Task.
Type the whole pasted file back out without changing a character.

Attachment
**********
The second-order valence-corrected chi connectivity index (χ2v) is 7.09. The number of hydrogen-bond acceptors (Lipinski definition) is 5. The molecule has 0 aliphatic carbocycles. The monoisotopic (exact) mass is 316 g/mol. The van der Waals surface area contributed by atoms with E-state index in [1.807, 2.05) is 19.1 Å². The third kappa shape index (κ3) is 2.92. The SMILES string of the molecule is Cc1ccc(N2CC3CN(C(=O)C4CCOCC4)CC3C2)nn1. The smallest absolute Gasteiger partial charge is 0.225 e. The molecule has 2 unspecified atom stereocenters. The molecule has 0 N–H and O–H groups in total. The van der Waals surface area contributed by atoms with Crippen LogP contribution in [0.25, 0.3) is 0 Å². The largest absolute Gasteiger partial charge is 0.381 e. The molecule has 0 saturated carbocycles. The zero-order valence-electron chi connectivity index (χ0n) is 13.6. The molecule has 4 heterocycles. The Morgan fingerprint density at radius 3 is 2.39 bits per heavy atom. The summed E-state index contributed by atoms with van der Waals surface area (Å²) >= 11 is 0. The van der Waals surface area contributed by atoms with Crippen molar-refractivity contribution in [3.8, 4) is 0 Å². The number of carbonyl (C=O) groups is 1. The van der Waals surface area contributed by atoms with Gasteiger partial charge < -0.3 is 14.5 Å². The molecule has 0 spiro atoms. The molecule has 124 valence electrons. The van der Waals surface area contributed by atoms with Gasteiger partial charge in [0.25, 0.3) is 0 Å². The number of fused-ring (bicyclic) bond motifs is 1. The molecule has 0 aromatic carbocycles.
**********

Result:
The second-order valence-corrected chi connectivity index (χ2v) is 7.09. The number of hydrogen-bond acceptors (Lipinski definition) is 5. The molecule has 0 aliphatic carbocycles. The monoisotopic (exact) mass is 316 g/mol. The van der Waals surface area contributed by atoms with E-state index in [1.807, 2.05) is 19.1 Å². The third kappa shape index (κ3) is 2.92. The SMILES string of the molecule is Cc1ccc(N2CC3CN(C(=O)C4CCOCC4)CC3C2)nn1. The smallest absolute Gasteiger partial charge is 0.225 e. The molecule has 2 unspecified atom stereocenters. The molecule has 0 N–H and O–H groups in total. The van der Waals surface area contributed by atoms with Crippen LogP contribution in [0.25, 0.3) is 0 Å². The largest absolute Gasteiger partial charge is 0.381 e. The molecule has 0 saturated carbocycles. The zero-order valence-electron chi connectivity index (χ0n) is 13.6. The molecule has 4 heterocycles. The Morgan fingerprint density at radius 3 is 2.39 bits per heavy atom. The summed E-state index contributed by atoms with van der Waals surface area (Å²) >= 11 is 0. The van der Waals surface area contributed by atoms with Crippen molar-refractivity contribution in [3.8, 4) is 0 Å². The number of carbonyl (C=O) groups is 1. The van der Waals surface area contributed by atoms with Gasteiger partial charge < -0.3 is 14.5 Å². The molecule has 0 spiro atoms. The molecule has 124 valence electrons. The van der Waals surface area contributed by atoms with Gasteiger partial charge in [0.25, 0.3) is 0 Å². The number of fused-ring (bicyclic) bond motifs is 1. The molecule has 0 aromatic carbocycles.